In 2016 at this location we didn’t hit 100GDD cumulative until the 3rd of April, so currently we are tracking 24 days ahead of 2016 in terms of spring growth…
So finally let’s look at the last 4 years graphed over each other…
Hopefully this demonstrates how really useful Growth-Degree-Day models are in providing a quantifiable measurement for grass growth and for using it to predict specific agronomic events like Poa annua seeding.
Perennial Poa Seedhead Development
Staying on the subject of Poa annua seeding, so far I have only talked about the annual biotype of Poa annua rather than the perennial biotype – Poa annua var reptans. To me this biotype begins seeding on or around 180GDD over here in the U.K and a little earlier the more west you are I think. So if the weather pans out as expected over the next 14 days we will hit 180 cumulative GDD some time in early to mid-April in this Watford location and that means the start of the seedhead flush in earnest. That said, this GDD figure will be specific to your location and your perennial Poa biotype, it may be higher or lower GDD-wise, but I think it will be earlier this year.
As a frame of reference, last year we didn’t hit 180GDD at this location until May 2nd !
Last week I predicted that the mild weekend of March 11th, 12th could have kicked off some new Microdochium activity on existing scars but I also wondered if it was mild enough to initiate new infection as well ?
On my travels last week I clearly saw new M.nivale infection as well as new activity on the edge of existing disease scars. I also had some feedback confirming the latter as well (thanks Ian)
So it looks like there is a particular temperature / humidity combination that is required for new M.nivale activity and a different temperature / humidity combination for new activity around existing scars. This is logical as the former schematic would involve a saprophytic fungus becoming pathogenic and the latter, an existing pathogenic population that becomes active again. (What do you reckon Kate on that one ?…now I’ll see how far down she reads :))
Diary of a disease scar…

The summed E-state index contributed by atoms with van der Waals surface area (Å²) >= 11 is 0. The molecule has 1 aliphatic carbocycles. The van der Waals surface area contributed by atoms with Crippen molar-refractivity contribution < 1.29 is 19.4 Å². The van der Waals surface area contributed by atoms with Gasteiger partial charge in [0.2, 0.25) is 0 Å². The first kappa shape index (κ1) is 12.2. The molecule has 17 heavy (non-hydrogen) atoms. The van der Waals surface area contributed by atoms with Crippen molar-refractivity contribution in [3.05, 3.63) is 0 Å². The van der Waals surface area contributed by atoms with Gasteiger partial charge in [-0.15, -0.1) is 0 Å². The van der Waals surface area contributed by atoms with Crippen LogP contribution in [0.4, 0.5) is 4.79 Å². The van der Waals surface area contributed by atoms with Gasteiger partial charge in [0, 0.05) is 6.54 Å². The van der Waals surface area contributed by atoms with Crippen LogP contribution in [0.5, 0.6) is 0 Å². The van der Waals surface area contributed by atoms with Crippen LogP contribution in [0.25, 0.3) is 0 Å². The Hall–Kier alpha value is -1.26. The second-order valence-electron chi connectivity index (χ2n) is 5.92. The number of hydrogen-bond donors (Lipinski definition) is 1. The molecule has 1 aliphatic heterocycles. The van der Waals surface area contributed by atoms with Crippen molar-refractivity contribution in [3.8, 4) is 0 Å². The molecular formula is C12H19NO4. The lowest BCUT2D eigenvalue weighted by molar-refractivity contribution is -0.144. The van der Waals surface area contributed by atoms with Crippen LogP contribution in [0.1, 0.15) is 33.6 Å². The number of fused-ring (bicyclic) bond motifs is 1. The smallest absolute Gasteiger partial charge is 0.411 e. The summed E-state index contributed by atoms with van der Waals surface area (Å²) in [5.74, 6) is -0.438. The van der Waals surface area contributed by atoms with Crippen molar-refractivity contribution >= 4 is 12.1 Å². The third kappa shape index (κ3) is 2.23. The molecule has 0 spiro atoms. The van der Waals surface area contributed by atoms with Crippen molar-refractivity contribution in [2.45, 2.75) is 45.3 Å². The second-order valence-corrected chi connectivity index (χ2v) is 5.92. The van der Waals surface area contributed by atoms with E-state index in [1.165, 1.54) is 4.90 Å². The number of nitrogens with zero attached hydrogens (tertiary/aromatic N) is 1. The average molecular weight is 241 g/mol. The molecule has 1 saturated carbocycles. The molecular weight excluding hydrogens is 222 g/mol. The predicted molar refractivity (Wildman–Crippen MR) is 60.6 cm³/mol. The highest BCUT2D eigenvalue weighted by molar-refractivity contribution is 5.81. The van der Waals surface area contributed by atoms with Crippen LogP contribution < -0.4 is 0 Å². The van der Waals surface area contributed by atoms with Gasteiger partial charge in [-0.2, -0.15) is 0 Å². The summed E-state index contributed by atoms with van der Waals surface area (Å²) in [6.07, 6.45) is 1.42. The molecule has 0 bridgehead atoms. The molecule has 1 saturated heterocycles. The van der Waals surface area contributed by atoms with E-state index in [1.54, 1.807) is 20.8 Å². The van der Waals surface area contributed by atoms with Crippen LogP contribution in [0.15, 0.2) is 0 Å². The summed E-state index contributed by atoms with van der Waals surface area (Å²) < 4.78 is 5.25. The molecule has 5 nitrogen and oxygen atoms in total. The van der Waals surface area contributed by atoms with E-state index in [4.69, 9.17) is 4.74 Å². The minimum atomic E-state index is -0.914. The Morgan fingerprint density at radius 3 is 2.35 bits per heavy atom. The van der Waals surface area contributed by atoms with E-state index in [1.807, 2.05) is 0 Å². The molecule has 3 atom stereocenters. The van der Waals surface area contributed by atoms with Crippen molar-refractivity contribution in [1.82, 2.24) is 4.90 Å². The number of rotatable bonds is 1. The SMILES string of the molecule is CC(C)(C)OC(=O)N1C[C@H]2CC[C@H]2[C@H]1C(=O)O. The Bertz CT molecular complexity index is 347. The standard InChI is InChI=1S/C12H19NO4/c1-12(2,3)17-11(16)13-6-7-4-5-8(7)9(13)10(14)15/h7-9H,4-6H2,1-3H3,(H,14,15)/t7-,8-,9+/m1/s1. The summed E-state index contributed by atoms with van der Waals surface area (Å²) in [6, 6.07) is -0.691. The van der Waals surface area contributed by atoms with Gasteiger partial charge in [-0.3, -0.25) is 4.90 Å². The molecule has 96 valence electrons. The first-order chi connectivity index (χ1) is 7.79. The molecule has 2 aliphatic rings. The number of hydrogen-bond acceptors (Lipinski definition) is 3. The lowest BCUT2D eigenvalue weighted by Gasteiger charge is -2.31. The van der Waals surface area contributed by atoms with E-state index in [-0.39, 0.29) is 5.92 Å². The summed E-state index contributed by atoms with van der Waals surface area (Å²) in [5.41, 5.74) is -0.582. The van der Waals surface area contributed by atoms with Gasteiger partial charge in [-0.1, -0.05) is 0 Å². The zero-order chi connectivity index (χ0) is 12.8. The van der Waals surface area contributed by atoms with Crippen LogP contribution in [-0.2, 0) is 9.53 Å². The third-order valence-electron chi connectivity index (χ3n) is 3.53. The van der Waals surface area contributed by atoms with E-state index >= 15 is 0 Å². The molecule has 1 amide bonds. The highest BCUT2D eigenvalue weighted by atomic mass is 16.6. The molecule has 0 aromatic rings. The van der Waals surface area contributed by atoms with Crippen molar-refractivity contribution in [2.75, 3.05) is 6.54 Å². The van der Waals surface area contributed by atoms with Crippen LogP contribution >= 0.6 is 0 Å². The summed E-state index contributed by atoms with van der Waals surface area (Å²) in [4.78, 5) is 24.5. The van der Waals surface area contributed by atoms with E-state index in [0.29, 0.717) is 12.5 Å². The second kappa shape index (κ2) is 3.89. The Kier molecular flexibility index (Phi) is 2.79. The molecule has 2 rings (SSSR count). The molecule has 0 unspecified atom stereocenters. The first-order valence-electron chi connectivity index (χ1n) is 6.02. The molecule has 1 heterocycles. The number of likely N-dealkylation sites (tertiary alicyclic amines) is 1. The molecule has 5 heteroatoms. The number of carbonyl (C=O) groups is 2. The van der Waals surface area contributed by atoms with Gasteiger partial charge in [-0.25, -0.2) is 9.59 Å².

Now you’ve all seen a disease scar before I know, nothing new in that, but I’ve been following this particular location quite closely so I thought it would be interesting to look at the above and understand more fully what I believe we are looking at. (though I stand to be corrected as usual)
This area received no fungicide over the winter so what you’re looking at is how Microdochium nivale develops over the course of a winter after initial infection which ocurred in this case around the 28th, 29th October, 2016.
It is to me an interesting time lapse of how Microdochium nivale (Fusarium in old language) can develop in a Poa / Bent sward over the autumn winter and I think something we will have to get used to, to a certain extent as we enter a period of less-effective chemicals and more activity. I don’t mean a golf green plastered with scars, more like a low number of scars on susceptible greens.
My greens are purple…
Yes folks it is that time of year again when we see the distinctive purple / red discolouration across golf greens. In brief this is caused by some biotypes of Poa annua photosynthesising during the warmth of the day but once the temperature drops they are unable to translocate those sugars from the leaf. The sugars accumulate and bind to a pigment called Anthocyanin which is a purple / red pigment (the same pigment that we see expressed in the colour of leaves in the autumn) and this becomes the dominant pigment in the grass leaf for a time in place of chlorophyll, the green pigment.
It’s most noticable on greens that are in the open light-wise and so can photosynthesise more during the day. As we reach more consistent day and night temperatures it grows out as chlorophyll once again dominates the grass leaf from a pigment perspective. If you look closely at the affected purple leaf blade and turn it over you’ll notice the purpling is only on the upper side of the leaf because this is the side exposed to the sun.
There’s an article from Peter Dernoeden’s excellent book “Creeping Bentgrass Management” on the net re-printed from Turfax that you can view here.
Ok that’s all for this week, I’ve got a flight to catch and some shirts to iron as well as a tediously long T.T.D list 🙁
All the best.